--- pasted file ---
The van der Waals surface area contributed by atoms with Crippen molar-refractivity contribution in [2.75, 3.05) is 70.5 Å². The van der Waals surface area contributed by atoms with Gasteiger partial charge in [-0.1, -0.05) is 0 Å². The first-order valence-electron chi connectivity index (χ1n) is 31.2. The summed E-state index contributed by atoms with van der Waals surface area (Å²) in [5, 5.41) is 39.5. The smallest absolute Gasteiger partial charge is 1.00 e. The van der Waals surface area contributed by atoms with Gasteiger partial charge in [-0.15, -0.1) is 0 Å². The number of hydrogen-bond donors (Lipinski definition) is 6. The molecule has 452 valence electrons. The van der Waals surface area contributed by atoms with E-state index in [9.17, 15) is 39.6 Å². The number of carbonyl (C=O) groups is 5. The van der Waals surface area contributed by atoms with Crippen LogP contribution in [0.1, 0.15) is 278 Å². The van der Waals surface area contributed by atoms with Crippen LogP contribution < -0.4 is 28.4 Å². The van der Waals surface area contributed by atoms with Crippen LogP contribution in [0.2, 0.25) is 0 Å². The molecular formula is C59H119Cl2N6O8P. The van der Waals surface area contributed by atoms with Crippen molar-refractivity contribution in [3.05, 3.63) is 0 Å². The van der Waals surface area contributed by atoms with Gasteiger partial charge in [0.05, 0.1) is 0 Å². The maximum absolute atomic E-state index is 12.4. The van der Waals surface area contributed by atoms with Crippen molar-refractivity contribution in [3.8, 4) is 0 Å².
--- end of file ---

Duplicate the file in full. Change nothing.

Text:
The van der Waals surface area contributed by atoms with Crippen molar-refractivity contribution in [2.75, 3.05) is 70.5 Å². The van der Waals surface area contributed by atoms with Gasteiger partial charge in [-0.1, -0.05) is 0 Å². The first-order valence-electron chi connectivity index (χ1n) is 31.2. The summed E-state index contributed by atoms with van der Waals surface area (Å²) in [5, 5.41) is 39.5. The smallest absolute Gasteiger partial charge is 1.00 e. The van der Waals surface area contributed by atoms with Gasteiger partial charge in [-0.15, -0.1) is 0 Å². The number of hydrogen-bond donors (Lipinski definition) is 6. The molecule has 452 valence electrons. The van der Waals surface area contributed by atoms with E-state index in [9.17, 15) is 39.6 Å². The number of carbonyl (C=O) groups is 5. The van der Waals surface area contributed by atoms with Crippen LogP contribution in [0.1, 0.15) is 278 Å². The van der Waals surface area contributed by atoms with Crippen LogP contribution < -0.4 is 28.4 Å². The van der Waals surface area contributed by atoms with Crippen LogP contribution in [0.2, 0.25) is 0 Å². The molecular formula is C59H119Cl2N6O8P. The van der Waals surface area contributed by atoms with Crippen molar-refractivity contribution in [3.05, 3.63) is 0 Å². The van der Waals surface area contributed by atoms with Gasteiger partial charge in [0.05, 0.1) is 0 Å². The maximum absolute atomic E-state index is 12.4. The van der Waals surface area contributed by atoms with Crippen molar-refractivity contribution in [3.8, 4) is 0 Å².